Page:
Saturday, December 4, 2010

Role-Play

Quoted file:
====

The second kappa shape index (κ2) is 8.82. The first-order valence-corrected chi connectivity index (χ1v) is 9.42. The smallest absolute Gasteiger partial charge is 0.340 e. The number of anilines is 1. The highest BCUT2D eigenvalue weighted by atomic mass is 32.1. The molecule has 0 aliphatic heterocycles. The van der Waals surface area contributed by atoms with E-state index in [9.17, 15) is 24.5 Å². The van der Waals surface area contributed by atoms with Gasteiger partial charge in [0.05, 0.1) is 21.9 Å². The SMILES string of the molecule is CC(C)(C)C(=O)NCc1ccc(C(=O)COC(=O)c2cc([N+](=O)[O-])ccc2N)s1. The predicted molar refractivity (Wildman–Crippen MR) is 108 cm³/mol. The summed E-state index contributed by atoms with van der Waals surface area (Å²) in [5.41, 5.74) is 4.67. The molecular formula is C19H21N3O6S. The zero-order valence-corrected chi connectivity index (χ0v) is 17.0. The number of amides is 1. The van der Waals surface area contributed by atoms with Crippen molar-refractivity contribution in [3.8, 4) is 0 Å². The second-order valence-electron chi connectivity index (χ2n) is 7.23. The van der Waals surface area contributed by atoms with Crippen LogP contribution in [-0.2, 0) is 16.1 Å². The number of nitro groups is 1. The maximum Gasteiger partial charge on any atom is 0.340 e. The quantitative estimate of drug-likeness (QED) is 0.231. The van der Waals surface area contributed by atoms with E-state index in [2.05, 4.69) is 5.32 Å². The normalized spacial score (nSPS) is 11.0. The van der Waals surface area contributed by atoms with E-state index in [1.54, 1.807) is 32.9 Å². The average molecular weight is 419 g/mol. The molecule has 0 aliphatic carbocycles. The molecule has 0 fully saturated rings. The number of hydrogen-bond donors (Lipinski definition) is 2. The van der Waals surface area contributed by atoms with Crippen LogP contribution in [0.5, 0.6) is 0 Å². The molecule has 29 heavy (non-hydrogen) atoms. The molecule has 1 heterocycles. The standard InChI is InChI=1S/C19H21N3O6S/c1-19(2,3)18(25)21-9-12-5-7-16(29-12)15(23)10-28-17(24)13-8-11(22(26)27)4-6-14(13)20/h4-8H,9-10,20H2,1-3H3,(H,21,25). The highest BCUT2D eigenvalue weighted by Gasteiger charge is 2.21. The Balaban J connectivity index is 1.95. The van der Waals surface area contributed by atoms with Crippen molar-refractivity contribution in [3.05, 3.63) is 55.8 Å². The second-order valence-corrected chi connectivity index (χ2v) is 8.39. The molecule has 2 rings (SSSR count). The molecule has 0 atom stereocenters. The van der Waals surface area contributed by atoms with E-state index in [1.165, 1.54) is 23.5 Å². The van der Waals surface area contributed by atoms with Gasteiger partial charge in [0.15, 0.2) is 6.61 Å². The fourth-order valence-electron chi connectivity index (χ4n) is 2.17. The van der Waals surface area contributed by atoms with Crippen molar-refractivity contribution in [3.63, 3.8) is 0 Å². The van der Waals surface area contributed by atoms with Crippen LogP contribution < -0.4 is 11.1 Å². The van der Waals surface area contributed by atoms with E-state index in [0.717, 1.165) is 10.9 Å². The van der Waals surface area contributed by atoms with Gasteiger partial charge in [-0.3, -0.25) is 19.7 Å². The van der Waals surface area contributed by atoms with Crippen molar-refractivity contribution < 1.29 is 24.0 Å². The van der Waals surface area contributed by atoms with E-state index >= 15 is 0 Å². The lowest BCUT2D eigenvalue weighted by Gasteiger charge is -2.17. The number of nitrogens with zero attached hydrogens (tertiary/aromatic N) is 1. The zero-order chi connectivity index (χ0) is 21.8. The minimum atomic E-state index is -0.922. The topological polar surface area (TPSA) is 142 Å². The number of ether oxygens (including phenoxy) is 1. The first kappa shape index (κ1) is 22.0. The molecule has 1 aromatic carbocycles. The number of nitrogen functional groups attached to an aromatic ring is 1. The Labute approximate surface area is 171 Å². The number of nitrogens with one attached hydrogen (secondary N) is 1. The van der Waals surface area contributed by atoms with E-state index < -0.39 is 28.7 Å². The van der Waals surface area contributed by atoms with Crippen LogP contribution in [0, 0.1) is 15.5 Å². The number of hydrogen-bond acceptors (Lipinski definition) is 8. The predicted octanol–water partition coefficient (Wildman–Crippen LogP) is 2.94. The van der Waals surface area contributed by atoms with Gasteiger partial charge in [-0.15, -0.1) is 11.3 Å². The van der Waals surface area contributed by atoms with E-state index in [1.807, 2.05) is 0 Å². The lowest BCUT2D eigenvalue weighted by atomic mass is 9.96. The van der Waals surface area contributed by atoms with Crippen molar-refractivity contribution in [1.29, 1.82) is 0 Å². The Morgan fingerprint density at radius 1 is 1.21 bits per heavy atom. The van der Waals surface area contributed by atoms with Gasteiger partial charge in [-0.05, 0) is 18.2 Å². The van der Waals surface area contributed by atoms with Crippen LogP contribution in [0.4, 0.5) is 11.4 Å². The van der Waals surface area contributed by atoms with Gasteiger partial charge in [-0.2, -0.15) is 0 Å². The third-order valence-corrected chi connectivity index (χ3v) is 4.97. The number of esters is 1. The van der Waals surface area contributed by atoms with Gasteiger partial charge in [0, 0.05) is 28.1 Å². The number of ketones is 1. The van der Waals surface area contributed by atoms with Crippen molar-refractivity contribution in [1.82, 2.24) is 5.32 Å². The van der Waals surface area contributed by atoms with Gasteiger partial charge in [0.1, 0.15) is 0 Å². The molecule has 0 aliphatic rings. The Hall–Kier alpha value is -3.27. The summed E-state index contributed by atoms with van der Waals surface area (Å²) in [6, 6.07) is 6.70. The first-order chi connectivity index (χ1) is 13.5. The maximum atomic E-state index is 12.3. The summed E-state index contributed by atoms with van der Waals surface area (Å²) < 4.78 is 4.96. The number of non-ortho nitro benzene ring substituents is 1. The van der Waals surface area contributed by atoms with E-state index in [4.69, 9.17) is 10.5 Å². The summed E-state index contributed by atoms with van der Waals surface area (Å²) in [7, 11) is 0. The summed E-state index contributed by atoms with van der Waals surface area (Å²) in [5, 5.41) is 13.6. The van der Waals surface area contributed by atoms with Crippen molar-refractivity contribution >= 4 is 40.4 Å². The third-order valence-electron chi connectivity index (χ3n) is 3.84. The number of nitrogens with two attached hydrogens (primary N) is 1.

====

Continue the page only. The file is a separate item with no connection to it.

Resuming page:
The role of "stay-at-home Mom" is one I never imagined for myself when I was young. I knew I wanted to be a Mom one day; as a teen I imagined myself as one day having a fast-paced design job with kids in daycare. I always thought I would want to work, if I was lucky enough to have the choice to do so. It's funny how time changes your mind. Indeed I was lucky enough to have a choice, and I chose to stay home with my daughter and raise her. This post isn't to get into a "this" versus "that" conversation...all I will say is I'm grateful to have the choice and understand why others choose to work instead of stay home as well. It's a topic that is not black and white, that's for sure! Anyway, I guess this post is to address other Stay at Home moms and ask them this: Do you feel the pressure to do MORE? I see blog posts of other SAHMs who have jobs on the side where they squeeze creative careers in during naps and during evenings and weekends. Or, I see them cooking up a storm, sewing kids' clothes, and reorganizing their houses all while tending to 4 kids. It is easy to feel inadequate if I compare. In my own case, I tried to squeeze in some work for design clients on the side but had to give it up. I simply couldn't give my clients the time and attention they deserved while still giving my daughter the attention SHE deserved. I found myself getting stressed and I guess resentful? with trying to squeeze everything into a two-hour nap window and I simply didn't want to start my "second job" in the evening once Paige went to bed. I wanted to relax after a long day! Being sole caregiver to a child all day is a full-time job as we all know. Then, there's the issue of personal hobbies, interests, and care. I felt the need to have a day of the week where I set aside time to paint "just for me." Or, an evening where I scheduled time to get my hair cut or some such thing. Everyone is always saying how you have to set aside time regularly for doing the things you want. Believe it or not, THAT was stressing me out too! I never felt relaxed, satisfied, or settled in my role as Mom. I always felt like I was supposed to be doing more and resenting it at the same time. I've discovered that this is a fleeting chapter in my life. It will be a short phase that won't last forever. I want to enjoy and honor it. I've given up trying to squeeze all kinds of extra things in. Relief! I've made the decision to simply be a Mom to my daughter and give her my best efforts. I no longer feel frantic or less-than the next gal. It has taken me a while to get to this point...to accept that I'm doing more than enough and I'm actually happy with it! Now that I've let go of all the expectations of what I SHOULD be doing in ADDITION to mothering I feel like I can finally be myself and enjoy my role. If I feel like doing a painting and I have a slice of time, then I will paint. But I don't schedule it in and create stress around it. I will go back to doing all the other things my life has to offer once my children are school-age. In the meantime, I will relax, rest and read during Paige's naps and not race to fill them with a hundred tasks that are supposedly for "me." I will spend my evenings with my husband instead of frantically racing around on the computer. And I will know that being "just a Mom" is more than enough to keep me busy, happy, exhausted and fulfilled for the time being. And if that changes, I am confident that I will take the necessary steps to make things right. For now, I'm giving in to this role...and I'm finding I love it more than I thought I would. It just took me letting go of those other notions to discover it. I've also realized that I can include Paige in my interests during the day...thus keeping her AND myself entertained. Not everything has to be HER time versus MY time. That has been helping a lot too. Any other SAHMs out there who feel pressure to do more than their day job, whether it is a side job, something for personal enrichment, etc.? Is it stuff you want and enjoy doing? Or is it stuff you feel you SHOULD be doing?